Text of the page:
High and I agree that video games have an interactive element that makes them different from movies. While movies and games are essentially completed pieces of art that we view and observe, only video games allow the user to make the decisions for content. For example, in Super Mario Bros., there are no pre-set deaths. Death occurs ONLY when the player makes a mistake. This, as I’ve said before, stops the current music and cues the death music. We can assume Koji Kondo, much like a film score composer, would be told how to score the music: When Mario dies, we want a jingle to play. The difference is that Kondo would NOT be told when and where this music would be used- only that it needs to indicate to the player that they have died. Kondo would write a small jingle, interrupting in nature, that indicates to the player that they’ve died. This HAS to be abrupt and interrupt the flow of gameplay. Subtlety MUST be ignored and this game “event” must NOT be seamless.
With Super Mario Bros‘s average levels being less than 30 seconds long and the music looping in varying orders depending on levels, explain to me why Super Mario Bros. “is littered with boring, cliché, and just plain bad level music.” It isn’t. And did Koji Kondo sit there and say, “Oh yes, this is the sunny outside level so let’s make it sunny and outside. And here’s the DARK UNDERGROUND CAVE. I need music that captures this mood.” I can assure you that while he did think of the game construction, he didn’t think that anyone would listen to the music outside the game and judge it on it’s ability to convey emotion or the scenes…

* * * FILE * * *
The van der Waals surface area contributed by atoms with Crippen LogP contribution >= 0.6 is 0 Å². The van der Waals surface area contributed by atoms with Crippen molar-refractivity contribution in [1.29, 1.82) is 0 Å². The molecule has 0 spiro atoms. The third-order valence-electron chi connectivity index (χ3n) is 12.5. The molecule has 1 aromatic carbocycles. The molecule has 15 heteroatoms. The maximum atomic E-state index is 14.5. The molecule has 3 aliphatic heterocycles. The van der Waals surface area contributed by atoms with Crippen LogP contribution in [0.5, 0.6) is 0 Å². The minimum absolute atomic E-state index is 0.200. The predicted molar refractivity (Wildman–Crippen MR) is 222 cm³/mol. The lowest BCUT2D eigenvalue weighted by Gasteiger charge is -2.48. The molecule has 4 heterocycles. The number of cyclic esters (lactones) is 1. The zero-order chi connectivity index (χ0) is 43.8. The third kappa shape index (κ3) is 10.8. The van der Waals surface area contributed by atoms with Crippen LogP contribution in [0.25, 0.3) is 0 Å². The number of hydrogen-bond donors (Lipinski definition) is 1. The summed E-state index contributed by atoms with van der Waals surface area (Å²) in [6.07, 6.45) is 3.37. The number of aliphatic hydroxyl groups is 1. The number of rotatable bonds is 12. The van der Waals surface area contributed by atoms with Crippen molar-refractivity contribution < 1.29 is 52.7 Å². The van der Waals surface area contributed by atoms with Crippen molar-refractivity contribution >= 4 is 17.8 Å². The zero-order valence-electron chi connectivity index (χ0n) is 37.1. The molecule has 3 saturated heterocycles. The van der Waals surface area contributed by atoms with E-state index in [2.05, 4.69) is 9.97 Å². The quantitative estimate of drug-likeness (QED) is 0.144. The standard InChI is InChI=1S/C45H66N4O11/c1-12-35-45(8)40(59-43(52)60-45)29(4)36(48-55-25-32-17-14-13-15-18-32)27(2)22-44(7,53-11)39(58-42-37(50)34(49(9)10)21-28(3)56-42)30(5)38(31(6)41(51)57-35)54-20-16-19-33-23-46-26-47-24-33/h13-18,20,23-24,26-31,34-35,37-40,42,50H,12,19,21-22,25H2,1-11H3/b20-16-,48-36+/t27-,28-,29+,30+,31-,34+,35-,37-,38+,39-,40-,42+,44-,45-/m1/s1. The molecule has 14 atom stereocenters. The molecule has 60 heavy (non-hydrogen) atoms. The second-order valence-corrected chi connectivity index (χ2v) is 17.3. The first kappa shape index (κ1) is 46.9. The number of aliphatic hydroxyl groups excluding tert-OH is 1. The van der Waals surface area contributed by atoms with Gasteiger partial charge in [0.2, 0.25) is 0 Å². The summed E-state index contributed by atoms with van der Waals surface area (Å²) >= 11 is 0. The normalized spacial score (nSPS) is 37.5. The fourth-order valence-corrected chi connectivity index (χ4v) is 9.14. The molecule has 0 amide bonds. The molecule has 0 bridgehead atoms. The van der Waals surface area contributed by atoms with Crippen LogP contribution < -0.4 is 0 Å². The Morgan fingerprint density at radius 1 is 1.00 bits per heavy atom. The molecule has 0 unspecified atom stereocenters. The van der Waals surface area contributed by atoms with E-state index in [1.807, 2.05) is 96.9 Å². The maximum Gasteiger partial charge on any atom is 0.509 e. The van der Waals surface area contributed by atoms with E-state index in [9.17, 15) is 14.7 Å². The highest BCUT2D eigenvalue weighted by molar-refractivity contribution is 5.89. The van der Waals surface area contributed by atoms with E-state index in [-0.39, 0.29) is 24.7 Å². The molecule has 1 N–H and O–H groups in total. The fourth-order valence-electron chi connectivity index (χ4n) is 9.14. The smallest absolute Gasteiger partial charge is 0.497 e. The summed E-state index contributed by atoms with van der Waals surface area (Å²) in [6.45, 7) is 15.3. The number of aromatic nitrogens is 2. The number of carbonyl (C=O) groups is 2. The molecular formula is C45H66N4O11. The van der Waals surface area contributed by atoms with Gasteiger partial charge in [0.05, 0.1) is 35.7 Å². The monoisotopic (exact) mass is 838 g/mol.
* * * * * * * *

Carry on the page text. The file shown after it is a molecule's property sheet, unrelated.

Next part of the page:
High continues to bolster this argument with his example from Nier. Video game music, much like film music, is completely dependent on the entire art form. That is, to someone who has seen a film, the score should invoke the images of the film. Examples from Nier in which the interpretation of the music lines up with the gameplay is most likely based on the bias of actually playing the game. He also uses Persona 4‘s music to show how a game may not have cohesion… yet the music describes to him the entire scene. The music reminds him about what happened in the game and that’s the goal of game music.
Ask someone to listen to John Williams’ Star Wars for the first time and see what they think the movie is about. Do they get action and space? Do they get “a plot about Rebels or Imperial foes?” The only reason we know how to interpret this music is our own visual recall of the opening scenes. Unless music has a story behind it that is completely defined and mentioned to the audience before listening (program music), the audience is completely free to interpret what they hear. The practice of saying that the music must convey an element on its own really only applies to music outside the realm of film and video games. It is a primary consideration when composing, don’t get me wrong, but it is not the reason why some music is great and some music is awful. The complete package (audio + visual) ultimately enhances our lasting interpretation.